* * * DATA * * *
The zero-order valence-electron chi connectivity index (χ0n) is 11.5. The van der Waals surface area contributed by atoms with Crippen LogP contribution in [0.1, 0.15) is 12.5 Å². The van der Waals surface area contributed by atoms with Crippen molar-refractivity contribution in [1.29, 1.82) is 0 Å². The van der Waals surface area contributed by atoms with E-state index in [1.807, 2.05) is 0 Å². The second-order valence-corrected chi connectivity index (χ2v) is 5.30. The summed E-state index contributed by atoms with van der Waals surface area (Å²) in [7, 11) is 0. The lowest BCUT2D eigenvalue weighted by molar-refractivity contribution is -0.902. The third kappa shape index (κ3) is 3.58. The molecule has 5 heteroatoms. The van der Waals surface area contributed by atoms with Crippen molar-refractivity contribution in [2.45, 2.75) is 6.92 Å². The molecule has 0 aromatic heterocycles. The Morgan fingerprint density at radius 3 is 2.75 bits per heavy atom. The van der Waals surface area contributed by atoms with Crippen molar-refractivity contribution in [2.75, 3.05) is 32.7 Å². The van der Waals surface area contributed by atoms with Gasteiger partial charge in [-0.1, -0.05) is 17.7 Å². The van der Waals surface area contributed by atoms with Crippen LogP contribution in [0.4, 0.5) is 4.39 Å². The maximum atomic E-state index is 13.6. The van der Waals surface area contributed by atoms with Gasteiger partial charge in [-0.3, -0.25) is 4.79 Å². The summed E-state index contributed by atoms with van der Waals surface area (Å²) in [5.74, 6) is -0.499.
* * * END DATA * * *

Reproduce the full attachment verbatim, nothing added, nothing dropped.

The zero-order valence-electron chi connectivity index (χ0n) is 11.5. The van der Waals surface area contributed by atoms with Crippen LogP contribution in [0.1, 0.15) is 12.5 Å². The van der Waals surface area contributed by atoms with Crippen molar-refractivity contribution in [1.29, 1.82) is 0 Å². The van der Waals surface area contributed by atoms with E-state index in [1.807, 2.05) is 0 Å². The second-order valence-corrected chi connectivity index (χ2v) is 5.30. The summed E-state index contributed by atoms with van der Waals surface area (Å²) in [7, 11) is 0. The lowest BCUT2D eigenvalue weighted by molar-refractivity contribution is -0.902. The third kappa shape index (κ3) is 3.58. The molecule has 5 heteroatoms. The van der Waals surface area contributed by atoms with Crippen molar-refractivity contribution in [2.45, 2.75) is 6.92 Å². The molecule has 0 aromatic heterocycles. The Morgan fingerprint density at radius 3 is 2.75 bits per heavy atom. The van der Waals surface area contributed by atoms with Crippen molar-refractivity contribution in [2.75, 3.05) is 32.7 Å². The van der Waals surface area contributed by atoms with Gasteiger partial charge in [-0.1, -0.05) is 17.7 Å². The van der Waals surface area contributed by atoms with Crippen LogP contribution in [0.4, 0.5) is 4.39 Å². The maximum atomic E-state index is 13.6. The van der Waals surface area contributed by atoms with Gasteiger partial charge in [-0.3, -0.25) is 4.79 Å². The summed E-state index contributed by atoms with van der Waals surface area (Å²) in [5.74, 6) is -0.499.